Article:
There’s no denying the fact that in photography, the software necessary to process the images can cost more than an entry level DSLR camera. It’s because of this prohibitive cost that many opt for freeware solutions, at least during the learning process. Indeed, much of the software we use for photo-editing has decent freeware alternative. Each has its own sets of pros and cons, but can fulfill most of your requirements. Here are some examples of good and useful free software for photographers.
One of the reasons people become consumed by their creative endeavors is due to an overwhelming desire to overcome a challenge. Any challenge worth confronting will, once defeated, yield an appreciable sense of personal satisfaction. But such challenges are also, to varying degrees, frustrating — you can see the light at the end of the tunnel, but making it there is the hard part. Something that new photographers commonly struggle with (though this is hardly limited to just beginners) is translating the pictures they conjure in their mind’s eye to match the images that come out of their camera.
It’s been another terrific week in the world of photography with many talented artists sharing photographs and articles exhibiting the finest in the field today. Toad Hollow Photography has been busy all week looking for links to the best tutorials, special features, great photography and interesting blogs to share here with everyone, and we really hope you enjoy these links as much as the Toad did himself in bringing this list to you.
Anyone who has ever spent much time on the subway will understand that life underground is not drastically different from life above ground; almost anything that people will do at home, they will also do on the subway. This includes — but is by no means limited to — eating, sleeping, listening to music, arguing with family members, personal grooming/getting dressed. You get the idea. If you’re into photography, you may find the subway to be a paradise of sorts where, in spite of the confined space, life happens unabated.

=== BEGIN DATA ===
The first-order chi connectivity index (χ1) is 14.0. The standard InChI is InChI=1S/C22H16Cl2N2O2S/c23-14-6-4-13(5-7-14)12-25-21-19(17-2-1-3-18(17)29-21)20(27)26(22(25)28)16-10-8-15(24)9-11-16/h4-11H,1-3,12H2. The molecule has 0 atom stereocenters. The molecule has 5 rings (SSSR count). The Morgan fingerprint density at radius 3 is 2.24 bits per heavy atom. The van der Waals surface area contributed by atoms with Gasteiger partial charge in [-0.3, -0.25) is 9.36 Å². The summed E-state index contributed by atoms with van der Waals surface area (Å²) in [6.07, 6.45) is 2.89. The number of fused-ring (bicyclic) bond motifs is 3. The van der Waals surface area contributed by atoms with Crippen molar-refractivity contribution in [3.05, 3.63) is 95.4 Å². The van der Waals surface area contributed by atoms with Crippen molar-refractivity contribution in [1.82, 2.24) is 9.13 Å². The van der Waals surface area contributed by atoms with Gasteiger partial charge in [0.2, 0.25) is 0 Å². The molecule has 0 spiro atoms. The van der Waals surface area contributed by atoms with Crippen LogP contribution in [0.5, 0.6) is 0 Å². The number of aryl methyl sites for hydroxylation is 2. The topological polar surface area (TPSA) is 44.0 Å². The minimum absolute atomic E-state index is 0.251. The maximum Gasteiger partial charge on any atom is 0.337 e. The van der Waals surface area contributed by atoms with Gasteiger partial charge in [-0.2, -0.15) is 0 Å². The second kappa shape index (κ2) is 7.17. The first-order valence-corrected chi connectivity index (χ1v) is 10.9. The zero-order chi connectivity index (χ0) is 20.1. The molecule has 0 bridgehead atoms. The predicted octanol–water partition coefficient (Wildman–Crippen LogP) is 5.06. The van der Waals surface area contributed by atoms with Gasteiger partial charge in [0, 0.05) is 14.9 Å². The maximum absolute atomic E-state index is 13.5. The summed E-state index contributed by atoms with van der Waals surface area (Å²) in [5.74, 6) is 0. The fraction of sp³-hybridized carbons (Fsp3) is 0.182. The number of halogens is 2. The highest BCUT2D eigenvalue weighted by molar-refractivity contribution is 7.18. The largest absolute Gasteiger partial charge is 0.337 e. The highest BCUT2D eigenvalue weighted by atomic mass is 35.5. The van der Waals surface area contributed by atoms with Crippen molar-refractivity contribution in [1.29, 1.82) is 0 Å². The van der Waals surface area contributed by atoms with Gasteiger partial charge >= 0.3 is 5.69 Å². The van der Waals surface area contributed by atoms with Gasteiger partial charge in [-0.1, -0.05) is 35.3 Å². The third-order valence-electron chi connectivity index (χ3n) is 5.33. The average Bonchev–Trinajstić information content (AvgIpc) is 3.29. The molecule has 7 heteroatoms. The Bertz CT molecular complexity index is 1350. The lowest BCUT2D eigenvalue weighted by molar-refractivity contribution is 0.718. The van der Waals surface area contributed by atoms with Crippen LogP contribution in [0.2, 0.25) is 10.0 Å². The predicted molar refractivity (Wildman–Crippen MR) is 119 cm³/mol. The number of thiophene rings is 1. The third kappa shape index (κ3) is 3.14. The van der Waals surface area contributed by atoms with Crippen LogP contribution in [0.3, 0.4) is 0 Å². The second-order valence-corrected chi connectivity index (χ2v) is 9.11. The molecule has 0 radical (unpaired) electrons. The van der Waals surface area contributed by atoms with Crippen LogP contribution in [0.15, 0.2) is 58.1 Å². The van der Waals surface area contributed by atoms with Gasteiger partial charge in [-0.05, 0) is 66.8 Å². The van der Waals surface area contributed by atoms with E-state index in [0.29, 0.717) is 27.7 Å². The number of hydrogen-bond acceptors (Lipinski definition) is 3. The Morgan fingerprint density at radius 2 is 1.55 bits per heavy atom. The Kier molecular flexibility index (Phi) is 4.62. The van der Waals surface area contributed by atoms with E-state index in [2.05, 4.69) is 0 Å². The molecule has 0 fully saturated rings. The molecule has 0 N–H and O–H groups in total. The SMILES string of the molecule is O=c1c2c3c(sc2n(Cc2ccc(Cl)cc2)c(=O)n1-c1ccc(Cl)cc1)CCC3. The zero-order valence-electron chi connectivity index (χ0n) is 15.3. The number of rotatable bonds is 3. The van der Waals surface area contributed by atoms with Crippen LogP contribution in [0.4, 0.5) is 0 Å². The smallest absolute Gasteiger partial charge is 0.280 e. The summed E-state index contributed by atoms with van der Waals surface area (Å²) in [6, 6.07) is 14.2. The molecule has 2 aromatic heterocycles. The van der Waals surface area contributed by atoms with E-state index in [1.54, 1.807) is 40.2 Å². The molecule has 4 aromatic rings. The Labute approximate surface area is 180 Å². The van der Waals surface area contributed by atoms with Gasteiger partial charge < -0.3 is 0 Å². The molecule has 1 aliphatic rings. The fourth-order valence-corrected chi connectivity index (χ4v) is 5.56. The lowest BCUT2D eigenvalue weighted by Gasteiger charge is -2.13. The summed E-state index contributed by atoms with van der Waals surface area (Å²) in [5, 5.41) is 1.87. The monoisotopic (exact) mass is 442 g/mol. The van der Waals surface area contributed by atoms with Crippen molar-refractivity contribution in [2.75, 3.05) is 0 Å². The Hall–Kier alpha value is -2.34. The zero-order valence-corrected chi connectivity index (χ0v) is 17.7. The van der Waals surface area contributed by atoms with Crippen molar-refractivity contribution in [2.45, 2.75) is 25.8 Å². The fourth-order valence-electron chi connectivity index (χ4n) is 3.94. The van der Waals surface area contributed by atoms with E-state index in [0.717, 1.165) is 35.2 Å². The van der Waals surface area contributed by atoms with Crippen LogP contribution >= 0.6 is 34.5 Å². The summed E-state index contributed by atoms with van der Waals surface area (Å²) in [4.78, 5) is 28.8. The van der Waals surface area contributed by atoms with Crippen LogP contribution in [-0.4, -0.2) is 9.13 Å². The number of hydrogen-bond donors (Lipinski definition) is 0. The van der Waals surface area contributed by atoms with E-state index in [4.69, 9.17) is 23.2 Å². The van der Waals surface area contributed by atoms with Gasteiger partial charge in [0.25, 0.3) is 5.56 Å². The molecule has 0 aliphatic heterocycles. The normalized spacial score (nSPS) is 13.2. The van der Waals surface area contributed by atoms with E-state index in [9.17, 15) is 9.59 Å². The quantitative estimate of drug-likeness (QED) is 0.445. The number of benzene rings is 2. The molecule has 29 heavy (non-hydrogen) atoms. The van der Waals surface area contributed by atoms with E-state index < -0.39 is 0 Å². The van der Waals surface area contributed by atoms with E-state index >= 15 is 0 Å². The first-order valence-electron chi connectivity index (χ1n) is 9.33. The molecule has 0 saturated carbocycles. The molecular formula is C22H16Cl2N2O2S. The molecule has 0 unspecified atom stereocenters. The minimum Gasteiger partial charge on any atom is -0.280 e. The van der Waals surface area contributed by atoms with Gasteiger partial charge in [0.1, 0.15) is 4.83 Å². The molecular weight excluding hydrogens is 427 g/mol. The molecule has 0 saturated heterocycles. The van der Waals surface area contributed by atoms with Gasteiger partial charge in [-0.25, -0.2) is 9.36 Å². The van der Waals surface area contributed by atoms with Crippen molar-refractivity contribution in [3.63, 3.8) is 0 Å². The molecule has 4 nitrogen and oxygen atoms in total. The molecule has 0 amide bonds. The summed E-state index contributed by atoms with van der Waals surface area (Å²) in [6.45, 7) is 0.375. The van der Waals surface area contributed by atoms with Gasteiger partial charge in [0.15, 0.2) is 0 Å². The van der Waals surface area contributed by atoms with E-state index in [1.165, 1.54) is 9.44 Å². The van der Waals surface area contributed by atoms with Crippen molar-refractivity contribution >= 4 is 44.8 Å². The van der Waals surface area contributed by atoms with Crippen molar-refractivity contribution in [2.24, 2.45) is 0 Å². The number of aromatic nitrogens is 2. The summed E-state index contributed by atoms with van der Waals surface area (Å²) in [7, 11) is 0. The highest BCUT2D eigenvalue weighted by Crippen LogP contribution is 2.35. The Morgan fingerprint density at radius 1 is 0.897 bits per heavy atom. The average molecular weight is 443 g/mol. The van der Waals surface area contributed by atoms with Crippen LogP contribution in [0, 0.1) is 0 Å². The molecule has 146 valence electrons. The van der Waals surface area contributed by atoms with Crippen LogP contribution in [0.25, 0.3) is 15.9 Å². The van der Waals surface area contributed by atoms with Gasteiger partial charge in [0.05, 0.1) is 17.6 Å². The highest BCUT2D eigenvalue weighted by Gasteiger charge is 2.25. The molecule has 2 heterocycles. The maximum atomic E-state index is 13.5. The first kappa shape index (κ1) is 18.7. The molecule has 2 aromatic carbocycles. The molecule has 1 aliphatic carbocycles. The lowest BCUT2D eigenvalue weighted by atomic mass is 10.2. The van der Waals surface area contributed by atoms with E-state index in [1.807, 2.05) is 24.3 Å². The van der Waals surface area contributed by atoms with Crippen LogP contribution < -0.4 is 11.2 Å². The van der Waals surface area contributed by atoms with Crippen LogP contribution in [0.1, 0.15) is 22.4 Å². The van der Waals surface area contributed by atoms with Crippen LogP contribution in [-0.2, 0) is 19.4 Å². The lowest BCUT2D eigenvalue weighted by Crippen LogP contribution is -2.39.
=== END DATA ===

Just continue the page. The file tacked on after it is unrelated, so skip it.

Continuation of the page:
Web design has come a long way since the days of plain white pages with lists of blue links. Just think of the first website on the internet launched by Tim Berners-Lee in 1991, who began the digital revolution. More than 20 years have passed since then and it’s hard to imagine a life without internet. A lot has changed on many different fronts, one of them being web design. I selected a few photography blogs and using the Wayback Machine tool, analysed them to see how web trends have changed over the years.
I bought myself a new laptop to replace my old and creaky desktop, the monitor on it is a bit bright so I can’t tell if I have overexposed the face too much or made the rest of it too dark, it looks ok on other devices but I thought I would share it here […]
DSCF0407.JPG by CatherinaZA on Light Stalking I took this about two years ago with the Fuiji Camera and do not have the settings on hand.
Torrey Pines Last Walk in Red 1583.jpg by Chrissie Bee on Light Stalking Early morning at Torrey Pines Beach, San Diego. I softened this up a bit. I also like it in B&W, which had a different mood. We’re experiencing the King Tides this month which makes for very beautiful but dangerous conditions…I learned first […]
Hey @tattoo68 – I saw on one of your shots that you took a Charlie Waite tour. How was it?
Torrey Pines Last Walk in Red 1583.jpg by Chrissie Bee on Light Stalking ISO 200 55mm 1/200 f7.1 Early morning at Torrey Pines Beach, San Diego. I softened this up a bit. I also liked it in B&W, which had a different mood. Any suggestions for improvement (too soft?) would be welcomed and appreciated. (This […]